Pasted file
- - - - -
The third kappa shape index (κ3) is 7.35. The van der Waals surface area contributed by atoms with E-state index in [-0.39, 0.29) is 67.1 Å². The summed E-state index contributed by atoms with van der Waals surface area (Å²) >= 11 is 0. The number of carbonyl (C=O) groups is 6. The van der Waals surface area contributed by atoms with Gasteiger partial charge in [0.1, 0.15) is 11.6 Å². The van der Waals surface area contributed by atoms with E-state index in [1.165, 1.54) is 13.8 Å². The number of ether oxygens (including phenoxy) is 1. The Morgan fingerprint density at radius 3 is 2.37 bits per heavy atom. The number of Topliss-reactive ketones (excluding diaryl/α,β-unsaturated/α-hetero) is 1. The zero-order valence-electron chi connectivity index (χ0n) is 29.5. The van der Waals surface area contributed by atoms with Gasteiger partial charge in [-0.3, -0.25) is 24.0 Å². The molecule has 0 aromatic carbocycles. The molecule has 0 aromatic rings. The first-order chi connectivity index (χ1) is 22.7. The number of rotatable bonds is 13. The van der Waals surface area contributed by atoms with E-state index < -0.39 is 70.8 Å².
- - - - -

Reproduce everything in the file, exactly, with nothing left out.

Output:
The third kappa shape index (κ3) is 7.35. The van der Waals surface area contributed by atoms with E-state index in [-0.39, 0.29) is 67.1 Å². The summed E-state index contributed by atoms with van der Waals surface area (Å²) >= 11 is 0. The number of carbonyl (C=O) groups is 6. The van der Waals surface area contributed by atoms with Gasteiger partial charge in [0.1, 0.15) is 11.6 Å². The van der Waals surface area contributed by atoms with E-state index in [1.165, 1.54) is 13.8 Å². The number of ether oxygens (including phenoxy) is 1. The Morgan fingerprint density at radius 3 is 2.37 bits per heavy atom. The number of Topliss-reactive ketones (excluding diaryl/α,β-unsaturated/α-hetero) is 1. The zero-order valence-electron chi connectivity index (χ0n) is 29.5. The van der Waals surface area contributed by atoms with Gasteiger partial charge in [-0.3, -0.25) is 24.0 Å². The molecule has 0 aromatic carbocycles. The molecule has 0 aromatic rings. The first-order chi connectivity index (χ1) is 22.7. The number of rotatable bonds is 13. The van der Waals surface area contributed by atoms with E-state index < -0.39 is 70.8 Å².